Iberia Airlines is Spain’s national carrier that regularly offers reasonably priced tickets if you book in advance. Its low-cost brand Vueling, which regularly codeshares with Iberia, also offers several domestic daily flight options with affordable fares.

A traditional whitewashed fisherman village and a popular travel and holiday destination on Costa Brava, Catalonia, Spain.Spain’s coastline lends itself to boat travel, although for some destinations like the Canaries a plane may be best © Boris Stroujko / Shutterstock


Many of Spain’s top cities and islands are also important cruise ports, including Barcelona, Cádiz, Valencia, Ibiza, Palma de Mallorca, and Las Palmas (Canary Islands). If time is not an issue, traveling by boat or ferry across from the Peninsula across the Mediterranean or Atlantic waters is a pleasant, albeit drawn-out travel experience. This is also the best option if you wish to take your car, motorbike or bicycle on board.

Spain’s main shipping lines, Baleària and Trasmediterránea offer regular trips from main cities in the peninsula as well as hourly connections in the Balearic Islands (between Ibiza, Mallorca, Formentera and Menorca) and the eight main islands of the Canaries. Passengers have the option to book seats or cabins with beds.

Car-sharing services

Car-sharing services are a popular and environmentally-friendly mode of transport for getting around Spain’s cities or regional towns. BlaBla Car is the most popular service that allows to book car-share rides to several points around Spain. If you’re in the driver’s seat and seeking some company (or wish to share the gas bill), you can also publish your own rides, pick up points and prices on the BlaBla Car website.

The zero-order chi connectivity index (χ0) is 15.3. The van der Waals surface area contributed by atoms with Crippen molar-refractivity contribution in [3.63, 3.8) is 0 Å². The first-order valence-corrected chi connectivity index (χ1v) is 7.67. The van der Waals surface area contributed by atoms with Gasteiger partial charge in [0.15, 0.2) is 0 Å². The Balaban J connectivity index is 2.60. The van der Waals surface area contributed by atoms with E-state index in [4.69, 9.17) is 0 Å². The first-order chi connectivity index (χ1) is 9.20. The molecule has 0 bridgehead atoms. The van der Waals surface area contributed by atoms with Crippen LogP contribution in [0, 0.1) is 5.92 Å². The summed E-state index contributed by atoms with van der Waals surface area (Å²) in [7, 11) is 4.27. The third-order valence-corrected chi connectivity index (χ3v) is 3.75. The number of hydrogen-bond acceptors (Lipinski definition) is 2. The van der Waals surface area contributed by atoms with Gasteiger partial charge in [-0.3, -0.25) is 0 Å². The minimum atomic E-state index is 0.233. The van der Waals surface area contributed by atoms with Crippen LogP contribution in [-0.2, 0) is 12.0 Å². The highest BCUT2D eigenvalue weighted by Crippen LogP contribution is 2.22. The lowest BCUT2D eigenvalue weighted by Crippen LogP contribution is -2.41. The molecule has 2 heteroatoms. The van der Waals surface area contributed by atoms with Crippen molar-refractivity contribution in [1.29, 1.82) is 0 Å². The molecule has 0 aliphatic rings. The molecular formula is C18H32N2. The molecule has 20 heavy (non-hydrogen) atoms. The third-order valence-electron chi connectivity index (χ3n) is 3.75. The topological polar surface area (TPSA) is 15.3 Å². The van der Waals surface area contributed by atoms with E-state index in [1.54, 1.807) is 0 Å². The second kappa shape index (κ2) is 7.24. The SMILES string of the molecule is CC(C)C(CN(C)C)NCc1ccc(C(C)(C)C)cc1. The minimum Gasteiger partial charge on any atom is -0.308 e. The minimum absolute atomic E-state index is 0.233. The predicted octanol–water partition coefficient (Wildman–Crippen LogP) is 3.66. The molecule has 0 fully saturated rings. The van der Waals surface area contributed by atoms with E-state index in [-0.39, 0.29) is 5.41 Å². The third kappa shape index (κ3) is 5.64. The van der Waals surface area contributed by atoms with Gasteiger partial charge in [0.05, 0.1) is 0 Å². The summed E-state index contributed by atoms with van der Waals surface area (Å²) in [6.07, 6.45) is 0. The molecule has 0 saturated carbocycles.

Not only is this a cost-effective way to travel across long distances, it’s also a great way to meet locals (and practice your Spanish!).

Granada City Tour with the shuttle bus along the Carrera del Darro in the Albayzin quarterTransportations in Spain are all committed to accessibility needs such as ramps, lifts and Braille markings © Benny Marty / Shutterstock

Accessible transport options in Spain

People with reduced mobility will find Spain to be a highly accessible and inclusive travel destination. All Spanish airports provide passengers with disabilities or reduced mobility free assistance services, from the moment you land, to security and border controls and luggage collection. These services can be requested in the AENA (Spain’s state-owned airport operator). 

If you are traveling by train, RENFE’s Atendo is a free service that passengers can request for assistance in transiting between stations, boarding and disembarking train carriages. 

In Spain’s main cities, such as Madrid and Barcelona, terminals and stations are largely designed to give passengers full autonomy. Madrid’s Metro, for example, has installed universal accessibility features in all its stations, with over half of all stations fully accessible with lifts and ramps for wheelchair access. In addition, step edges are reinforced and elevator signs and handrails have Braille markings.

Barcelona’s entire metro (except for two out of a total of 162 stations) is accessible and has advanced features such as directional devices for blind people and luminous door devices on trains. Local city buses have also been adapted for accessible travel, with tilts, ramps, and reserved spaces for wheelchair users and baby carriages, as well as Braille-embossed stop buttons. 


Leave a Reply